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Hello John,
(Sorry I haven't read your references)
My thoughts regarding to your question are the following:
In real-life buffers (in CMOS design) the output stage that
mostly contributes to the SSN of the buffer is in general
a simple CMOS inverter.
They are designed as usual such that there is an input voltage
range from V_tn to (Vdd-V_tp) when both transistors are ON.
Nevertheless the (dis-)charge current will be the dominating
part of the current flowing through the effective inductance
L_GND or L_VCC, respectively.
The reason is the relation between input and output signal edge
of the inverter. The maximum possible through current of a considered
inverter occurs at the time when V_in=V_out WITHOUT an external
load. For a symmetrical inverter V_in=V_out will be at VDD/2
(parasitic transistor capacitances neglected).
Lets have a LOW-TO-HIGH transition of the input voltage WITH an
external load:
If an external load is connected to the output,
the falling output signal edge will be
of course very much slower than in case of an unloaded inverter.
So the threshold when V_in=V_out will move towards VDD and therefore
the maximum through current of the PMOS will be much smaller.
If you imagine the extrem case of a very large capacitive load, then
the input signal edge has been completed when the output voltage
is still nearly at VDD, you will nearly have no through current at all.
Influence of CL and Z0 on SSN:
CL:
As described by Senthinathan et.al the turning-on transistor behaves
like a (nonideal) current source till this transistor leaves the
saturation region. At that time the maximum drain current and
in approximation also the maximum di/dt will occur.
In case CL is above a critical value, the output voltage changes very
slowly (with respect to the input signal edge).
So the maximum di/dt is determined by the end of the input signal edge
and INDEPENDENT of CL.
In case CL is below this critical value, the output voltage changes
faster and the turning-on FET leaves the saturation before the
input edge is completed. Then the maximum di/dt will be smaller
and DEPENDS on CL.
Z0:
The physical background is the same as mentioned for CL. So you will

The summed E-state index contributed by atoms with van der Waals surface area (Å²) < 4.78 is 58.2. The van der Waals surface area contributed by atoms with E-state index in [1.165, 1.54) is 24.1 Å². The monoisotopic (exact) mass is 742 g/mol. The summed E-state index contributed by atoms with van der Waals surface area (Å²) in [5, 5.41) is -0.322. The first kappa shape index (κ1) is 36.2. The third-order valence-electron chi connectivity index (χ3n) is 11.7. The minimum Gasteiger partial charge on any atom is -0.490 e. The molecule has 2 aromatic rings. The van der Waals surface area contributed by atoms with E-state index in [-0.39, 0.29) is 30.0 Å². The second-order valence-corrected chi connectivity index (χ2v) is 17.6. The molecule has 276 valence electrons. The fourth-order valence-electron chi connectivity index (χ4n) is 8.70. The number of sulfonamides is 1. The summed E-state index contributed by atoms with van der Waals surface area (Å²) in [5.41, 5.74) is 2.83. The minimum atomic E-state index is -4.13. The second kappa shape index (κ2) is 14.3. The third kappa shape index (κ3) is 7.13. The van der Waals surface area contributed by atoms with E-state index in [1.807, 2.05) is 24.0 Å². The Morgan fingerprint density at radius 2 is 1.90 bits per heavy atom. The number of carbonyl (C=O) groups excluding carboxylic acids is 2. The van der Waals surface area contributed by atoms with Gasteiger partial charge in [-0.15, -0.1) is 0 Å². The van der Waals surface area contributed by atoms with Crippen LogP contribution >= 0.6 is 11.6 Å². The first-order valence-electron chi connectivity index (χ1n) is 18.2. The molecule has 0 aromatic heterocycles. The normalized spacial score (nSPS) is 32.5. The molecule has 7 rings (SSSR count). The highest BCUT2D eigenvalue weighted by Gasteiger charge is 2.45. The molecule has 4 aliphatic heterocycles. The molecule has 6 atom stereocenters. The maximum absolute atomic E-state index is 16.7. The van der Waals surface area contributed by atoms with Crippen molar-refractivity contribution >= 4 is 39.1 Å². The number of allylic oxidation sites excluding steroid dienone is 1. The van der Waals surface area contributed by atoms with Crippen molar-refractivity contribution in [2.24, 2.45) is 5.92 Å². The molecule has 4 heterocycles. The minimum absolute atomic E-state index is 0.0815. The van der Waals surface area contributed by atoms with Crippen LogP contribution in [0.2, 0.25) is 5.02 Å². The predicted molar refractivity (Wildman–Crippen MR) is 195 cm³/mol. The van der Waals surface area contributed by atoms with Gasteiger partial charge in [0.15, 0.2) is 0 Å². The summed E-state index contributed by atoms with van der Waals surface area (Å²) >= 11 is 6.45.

have a Z0_min somewhere (mostly a pretty small value below
typical values of Z0 for PCBs) when the SSN will have its maximum.
Increasing
Z0 above Z0_min will decrease the SSN, but I guess not as strong as
(IZ/ISC)*SSN_max suggests.
Best regards,
Michael
John V Fitzpatrick wrote:
> Hello,
>
> Several weeks ago I asked a question to the list concerning
> simultaneous switching noise (SSN). I received many useful
> answers. Most pointed me towards Senthinathan and Prince,
> which I have ordered, but not yet received.
>
> One issue that concerned me was the influence of load
> capacitance on the SSN. The answer, it seems, depends on
> the design of the output buffer:
>
> 1) If the P and N transistors are momentarily ON,
> then the "through" current dominates, which means that
> the maximum noise amplitude is independent of the load.
> This is because the di/dt of the through current is greater
> than the di/dt of any (dis-)charge current.
>
> 2) If the output buffer is designed so that the P and N
> buffers are never both ON, then the SSN source
> is predominately the (dis)charge current. SSN increases
> with Cload up to a certain value of Cload, then plateaus
> off (Vmax).
> If the Cload is replaced by a transmission line, then
> then a simple rule is that the SSN is (Iz/Isc)*Vmax,
> where Isc is the short-circuit output current and Iz is the
> output current for a resistance equal to the impedance of
> the line.
>
> This interpretation prompts the following question:
>
> Are real-life buffers designed such that the P and N
> transistors are never ON simultaneously?
>
> Comments?
>
> Salutations,
> John
>
> --
> John Fitzpatrick <John.Fitzpatrick@ln.cit.alcatel.fr>
> Alcatel Telecom, 4 rue de Broglie, 22304 Lannion, France